We are often faced with decisions as designers. Some large, some small – but decisions none the less. As we specialise in industrial styled interior design, we tend to favour the bare bulb aesthetic, with braided fabric cable and metal fixings and fittings. But, when we are working with a client to create a responsible space as well as one that is stunning, we are faced with the decision of what type of bulb to specify. For aesthetics, we would go for a traditional filament style bulb, but this choice is not the most eco friendly, so we usually plump for LED’s or the statement energy saving PLUMEN bulb. But now, we do not need to worry, because the clever and very lovely people at Urban Cottage Industries have created the Factorylux Eco-Filament bulb. And we are beyond excited.

factorylux eco-filament-with-boxThis is the first viable, energy saving alternative to the traditional filament bulb, and has a beautiful appearance. The Factorylux Eco-filament is available as a result of a partnership between Dutch medical, aerospace and avionic lighting specialist, NDF Special Light Products, and Urban Cottage Industries, the leading UK manufacturer behind Factorylux lighting.

eco-filament-close-upThe Factorylux Eco -Filament bulb is ‘A’ rated for energy use, is dimmable and yet looks like the bulbs that graced our lights in the early 20th Century. It is the perfect combination of the traditional aesthetic with modern technology – these lovelies will last 25,000 hours. If you are are building an eco industrial or steampunk interior, these are for you.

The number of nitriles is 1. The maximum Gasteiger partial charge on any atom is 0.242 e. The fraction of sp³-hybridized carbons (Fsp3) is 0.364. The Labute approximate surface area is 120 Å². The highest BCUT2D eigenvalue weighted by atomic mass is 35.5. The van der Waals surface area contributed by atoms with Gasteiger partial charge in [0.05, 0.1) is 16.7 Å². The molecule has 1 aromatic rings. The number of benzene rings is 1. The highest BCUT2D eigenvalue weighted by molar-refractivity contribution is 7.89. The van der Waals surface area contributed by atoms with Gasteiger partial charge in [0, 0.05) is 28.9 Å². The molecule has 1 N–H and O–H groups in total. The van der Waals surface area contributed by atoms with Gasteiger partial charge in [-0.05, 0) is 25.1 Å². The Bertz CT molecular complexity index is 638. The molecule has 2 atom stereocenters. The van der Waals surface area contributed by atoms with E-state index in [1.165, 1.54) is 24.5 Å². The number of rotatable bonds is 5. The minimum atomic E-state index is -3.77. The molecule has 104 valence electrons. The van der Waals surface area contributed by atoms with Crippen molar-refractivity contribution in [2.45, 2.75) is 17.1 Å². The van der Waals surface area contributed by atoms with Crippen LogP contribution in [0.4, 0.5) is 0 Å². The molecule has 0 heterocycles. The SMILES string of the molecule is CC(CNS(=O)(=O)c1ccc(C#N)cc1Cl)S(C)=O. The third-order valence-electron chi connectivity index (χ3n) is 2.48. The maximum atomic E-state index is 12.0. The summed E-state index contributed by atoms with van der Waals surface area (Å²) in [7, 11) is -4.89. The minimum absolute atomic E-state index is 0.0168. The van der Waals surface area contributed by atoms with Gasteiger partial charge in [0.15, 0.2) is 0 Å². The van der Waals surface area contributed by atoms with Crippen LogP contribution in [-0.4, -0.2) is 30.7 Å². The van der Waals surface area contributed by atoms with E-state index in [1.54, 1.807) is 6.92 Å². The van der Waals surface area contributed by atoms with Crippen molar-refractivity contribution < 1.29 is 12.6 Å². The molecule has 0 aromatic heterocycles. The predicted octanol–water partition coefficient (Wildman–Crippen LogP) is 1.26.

eco-filament-groupWant to know more about these fantastic bulbs? Look here…

(images courtesy of Urban Cottage Industries)

Monday Musings – designers, plants and conversations…

Today on Monday musings we are looking at something that happened at the weekend that sparked a bit of an ‘aha’ moment. We are (still) in the process of finishing our new studio – a former public toilet in Hove that we are converting into a design studio and, as we are nearing the completion date, we are getting into the final additions and nice bits. One of these nice bits included building, painting and planting the new raised beds at the front of the studio, which faces directly onto the street, slightly set back from the main pavement.

Despite it being a weekend, there were rafts of people on Portland Road – locals, families, people out walking dogs, running, getting the paper… It was buzzing. And as I was sitting there sanding, painting and planting I got to talk to a lot of them. Many people came to ask what the studio was going to be, when we would be open and what we do.